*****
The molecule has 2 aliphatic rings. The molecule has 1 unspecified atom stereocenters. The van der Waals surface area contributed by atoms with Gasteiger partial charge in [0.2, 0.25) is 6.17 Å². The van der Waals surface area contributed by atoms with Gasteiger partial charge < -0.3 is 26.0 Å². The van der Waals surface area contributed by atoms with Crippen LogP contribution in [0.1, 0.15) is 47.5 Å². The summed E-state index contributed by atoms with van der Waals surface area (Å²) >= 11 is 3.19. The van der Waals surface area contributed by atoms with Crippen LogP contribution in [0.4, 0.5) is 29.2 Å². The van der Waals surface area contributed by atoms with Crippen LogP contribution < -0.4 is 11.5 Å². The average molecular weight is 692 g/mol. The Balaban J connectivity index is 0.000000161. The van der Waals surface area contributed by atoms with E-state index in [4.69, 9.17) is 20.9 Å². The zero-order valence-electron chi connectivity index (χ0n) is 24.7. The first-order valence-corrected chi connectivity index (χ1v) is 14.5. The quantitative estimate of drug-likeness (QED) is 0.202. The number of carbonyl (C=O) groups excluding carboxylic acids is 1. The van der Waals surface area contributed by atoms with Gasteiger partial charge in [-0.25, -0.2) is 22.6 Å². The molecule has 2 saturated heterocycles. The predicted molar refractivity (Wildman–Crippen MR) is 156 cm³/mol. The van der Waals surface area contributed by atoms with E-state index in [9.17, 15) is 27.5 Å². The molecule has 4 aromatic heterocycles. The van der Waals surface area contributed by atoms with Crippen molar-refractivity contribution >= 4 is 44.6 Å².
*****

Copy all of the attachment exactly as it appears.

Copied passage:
The molecule has 2 aliphatic rings. The molecule has 1 unspecified atom stereocenters. The van der Waals surface area contributed by atoms with Gasteiger partial charge in [0.2, 0.25) is 6.17 Å². The van der Waals surface area contributed by atoms with Gasteiger partial charge < -0.3 is 26.0 Å². The van der Waals surface area contributed by atoms with Crippen LogP contribution in [0.1, 0.15) is 47.5 Å². The summed E-state index contributed by atoms with van der Waals surface area (Å²) >= 11 is 3.19. The van der Waals surface area contributed by atoms with Crippen LogP contribution in [0.4, 0.5) is 29.2 Å². The van der Waals surface area contributed by atoms with Crippen LogP contribution < -0.4 is 11.5 Å². The average molecular weight is 692 g/mol. The Balaban J connectivity index is 0.000000161. The van der Waals surface area contributed by atoms with E-state index in [4.69, 9.17) is 20.9 Å². The zero-order valence-electron chi connectivity index (χ0n) is 24.7. The first-order valence-corrected chi connectivity index (χ1v) is 14.5. The quantitative estimate of drug-likeness (QED) is 0.202. The number of carbonyl (C=O) groups excluding carboxylic acids is 1. The van der Waals surface area contributed by atoms with Gasteiger partial charge in [-0.25, -0.2) is 22.6 Å². The molecule has 2 saturated heterocycles. The predicted molar refractivity (Wildman–Crippen MR) is 156 cm³/mol. The van der Waals surface area contributed by atoms with E-state index in [9.17, 15) is 27.5 Å². The molecule has 4 aromatic heterocycles. The van der Waals surface area contributed by atoms with Crippen molar-refractivity contribution >= 4 is 44.6 Å².